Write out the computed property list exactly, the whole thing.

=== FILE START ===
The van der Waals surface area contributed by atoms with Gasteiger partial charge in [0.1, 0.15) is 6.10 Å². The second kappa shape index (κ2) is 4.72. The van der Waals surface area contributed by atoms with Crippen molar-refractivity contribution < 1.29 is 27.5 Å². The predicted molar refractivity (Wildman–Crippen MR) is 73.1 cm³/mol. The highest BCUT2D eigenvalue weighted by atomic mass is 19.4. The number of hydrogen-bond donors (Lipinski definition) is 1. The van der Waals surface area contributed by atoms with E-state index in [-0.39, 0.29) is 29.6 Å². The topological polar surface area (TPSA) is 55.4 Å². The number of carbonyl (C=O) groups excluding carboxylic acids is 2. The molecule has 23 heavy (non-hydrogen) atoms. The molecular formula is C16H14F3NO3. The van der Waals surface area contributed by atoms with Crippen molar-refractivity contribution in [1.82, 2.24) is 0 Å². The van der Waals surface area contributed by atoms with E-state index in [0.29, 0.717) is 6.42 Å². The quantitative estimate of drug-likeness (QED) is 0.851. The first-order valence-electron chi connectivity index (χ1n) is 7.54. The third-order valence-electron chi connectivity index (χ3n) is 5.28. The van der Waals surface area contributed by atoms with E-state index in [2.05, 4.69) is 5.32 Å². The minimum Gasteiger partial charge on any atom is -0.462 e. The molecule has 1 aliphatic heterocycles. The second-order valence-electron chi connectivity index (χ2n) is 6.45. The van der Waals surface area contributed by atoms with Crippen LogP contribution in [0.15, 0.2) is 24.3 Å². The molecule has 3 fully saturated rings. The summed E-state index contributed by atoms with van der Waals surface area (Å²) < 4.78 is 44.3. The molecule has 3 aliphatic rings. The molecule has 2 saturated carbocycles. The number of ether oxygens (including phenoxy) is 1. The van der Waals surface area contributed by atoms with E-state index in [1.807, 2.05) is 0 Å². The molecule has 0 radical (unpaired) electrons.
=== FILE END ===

The van der Waals surface area contributed by atoms with Gasteiger partial charge in [0.1, 0.15) is 6.10 Å². The second kappa shape index (κ2) is 4.72. The van der Waals surface area contributed by atoms with Crippen molar-refractivity contribution < 1.29 is 27.5 Å². The predicted molar refractivity (Wildman–Crippen MR) is 73.1 cm³/mol. The highest BCUT2D eigenvalue weighted by atomic mass is 19.4. The number of hydrogen-bond donors (Lipinski definition) is 1. The van der Waals surface area contributed by atoms with E-state index in [-0.39, 0.29) is 29.6 Å². The topological polar surface area (TPSA) is 55.4 Å². The number of carbonyl (C=O) groups excluding carboxylic acids is 2. The molecule has 23 heavy (non-hydrogen) atoms. The molecular formula is C16H14F3NO3. The van der Waals surface area contributed by atoms with Crippen molar-refractivity contribution in [1.82, 2.24) is 0 Å². The van der Waals surface area contributed by atoms with E-state index in [0.29, 0.717) is 6.42 Å². The quantitative estimate of drug-likeness (QED) is 0.851. The first-order valence-electron chi connectivity index (χ1n) is 7.54. The third-order valence-electron chi connectivity index (χ3n) is 5.28. The van der Waals surface area contributed by atoms with E-state index in [2.05, 4.69) is 5.32 Å². The minimum Gasteiger partial charge on any atom is -0.462 e. The molecule has 1 aliphatic heterocycles. The second-order valence-electron chi connectivity index (χ2n) is 6.45. The van der Waals surface area contributed by atoms with Crippen LogP contribution in [0.15, 0.2) is 24.3 Å². The molecule has 3 fully saturated rings. The summed E-state index contributed by atoms with van der Waals surface area (Å²) < 4.78 is 44.3. The molecule has 3 aliphatic rings. The molecule has 2 saturated carbocycles. The number of ether oxygens (including phenoxy) is 1. The van der Waals surface area contributed by atoms with E-state index in [1.807, 2.05) is 0 Å². The molecule has 0 radical (unpaired) electrons.